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March 25th – Triangle Shirtwaist Fire Tragedy occurs in New York City

The Triangle Shirtwaist Factory Fire, 1911.

The Triangle Shirtwaist Factory Fire, 1911.

On this day in 1911, a fire broke out at the Triangle Shirtwaist Factory in New York City, one of the worst industrial accidents in American history. The factory was located on the 8th, 9th and 10th floors of the Asch Building in New York City’s Greenwich Village neighbourhood, and the building is currently designated a National Historic Landmark (click here to see where the building is located). In total, 146 lives were lost in the tragedy, either from the fire itself, smoke inhalation, or falling/jumping to their deaths. The vast majority of the victims were female Jewish or Italian immigrants, aged as young as 14 years of age. The Triangle Shirtwaist Fire opened Americans’ eyes to the unsafe conditions of many of the country’s workplaces, leading to improved factory safety regulations and better conditions for factory workers.

Hundreds of shirtwaist (a blouse that resembled a man’s shirt) factories existed in New York City at the turn of the twentieth century. The Triangle Shirtwaist Factory was one of the largest of the factories, employing over 500 people, mostly Jewish and Italian immigrants to America. Work conditions at the factory were extreme, despite the immense profits that factory owners Max Blanck and Isaac Harris brought in. Women (and children) worked 9 hours a day on weekdays and 7 hours on Saturdays, making only $7-12 a week. Workers at the Triangle Factory had few breaks at work, were followed to the bathroom and were rushed back to work, and worked in overcrowded environments. Important to this story, few safety regulations existed in the factory: cotton textile scraps (flammable of course) littered the factory floor, no sprinkler system was installed, and the fire escape ladder was shoddy and only reached down to the second floor. As well, the factory owners Blanck and Harris were afraid that their workers would steal equipment or merchandise from the factory floor. Consequently, Blanck and Harris mandated that one of the two doors to the factory be locked while the factory was running, so that the workers would have to take a specific exit while the factory was closing to be searched for stolen products. This single exit was partitioned to allow only one worker at a time to leavefor inspection. Even at this time, Blanck and Harris’ policy of locking a door was against fire regulations in New York City.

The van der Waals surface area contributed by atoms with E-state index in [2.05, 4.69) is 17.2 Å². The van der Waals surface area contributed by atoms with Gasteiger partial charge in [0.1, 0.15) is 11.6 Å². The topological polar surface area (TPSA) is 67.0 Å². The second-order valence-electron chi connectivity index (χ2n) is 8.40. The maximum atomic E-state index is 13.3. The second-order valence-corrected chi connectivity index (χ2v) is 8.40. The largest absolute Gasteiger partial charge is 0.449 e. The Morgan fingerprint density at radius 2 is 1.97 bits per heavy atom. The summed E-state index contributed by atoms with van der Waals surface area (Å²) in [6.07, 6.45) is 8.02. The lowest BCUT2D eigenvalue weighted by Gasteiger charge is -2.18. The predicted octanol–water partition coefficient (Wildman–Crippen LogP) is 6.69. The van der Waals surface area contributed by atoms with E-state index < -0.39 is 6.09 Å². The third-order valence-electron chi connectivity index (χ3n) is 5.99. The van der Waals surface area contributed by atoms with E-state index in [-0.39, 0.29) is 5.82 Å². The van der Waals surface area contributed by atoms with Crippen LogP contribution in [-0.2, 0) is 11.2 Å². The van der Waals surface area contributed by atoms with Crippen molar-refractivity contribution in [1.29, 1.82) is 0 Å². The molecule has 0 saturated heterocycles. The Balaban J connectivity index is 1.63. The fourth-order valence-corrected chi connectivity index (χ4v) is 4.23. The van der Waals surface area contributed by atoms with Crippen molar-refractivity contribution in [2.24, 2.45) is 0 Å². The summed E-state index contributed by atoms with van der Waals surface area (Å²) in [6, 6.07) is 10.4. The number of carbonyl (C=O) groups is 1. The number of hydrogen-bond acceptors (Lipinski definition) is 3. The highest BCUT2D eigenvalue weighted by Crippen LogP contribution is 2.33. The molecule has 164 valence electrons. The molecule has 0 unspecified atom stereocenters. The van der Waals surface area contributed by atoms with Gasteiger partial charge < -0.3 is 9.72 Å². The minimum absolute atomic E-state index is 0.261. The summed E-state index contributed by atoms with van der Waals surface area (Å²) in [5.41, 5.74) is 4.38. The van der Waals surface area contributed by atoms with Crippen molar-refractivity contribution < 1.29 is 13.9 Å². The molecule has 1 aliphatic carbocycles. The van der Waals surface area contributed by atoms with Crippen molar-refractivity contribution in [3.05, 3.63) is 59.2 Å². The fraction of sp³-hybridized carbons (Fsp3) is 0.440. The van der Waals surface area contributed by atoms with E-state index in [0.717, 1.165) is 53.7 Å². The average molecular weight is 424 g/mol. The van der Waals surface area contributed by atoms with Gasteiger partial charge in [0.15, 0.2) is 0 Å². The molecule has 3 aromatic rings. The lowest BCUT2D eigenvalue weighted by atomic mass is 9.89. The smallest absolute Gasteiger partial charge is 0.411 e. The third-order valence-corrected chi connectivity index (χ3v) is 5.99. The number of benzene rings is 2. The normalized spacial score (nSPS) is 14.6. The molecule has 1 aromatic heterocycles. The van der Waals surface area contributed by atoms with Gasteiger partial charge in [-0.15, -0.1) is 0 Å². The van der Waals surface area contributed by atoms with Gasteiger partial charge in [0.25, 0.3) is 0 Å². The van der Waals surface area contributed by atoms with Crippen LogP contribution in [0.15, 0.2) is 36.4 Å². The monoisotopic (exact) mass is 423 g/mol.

At 4:40 pm on Saturday March 25th, 1911, right before the factory was closing for the day, a fire started on the 8th floor of the Triangle Shirtwaist Factory. While the official cause of the fire has never been determined, fire officials at the time believed a lit cigarette ignited a trash bin full of cotton scraps next to a worker’s station. As alluded to earlier, cotton is quite flammable, and soon enough, the entire cotton-covered floor was up in flames, spreading up to the floors above. Efforts were made to try to extinguish the fire on the floor using a fire hose in the factory, however the hose had not been properly inspected and proved completely useless as little water pressure existed. The only course of action left for the workers at the Triangle Shirtwaist Factory was to escape.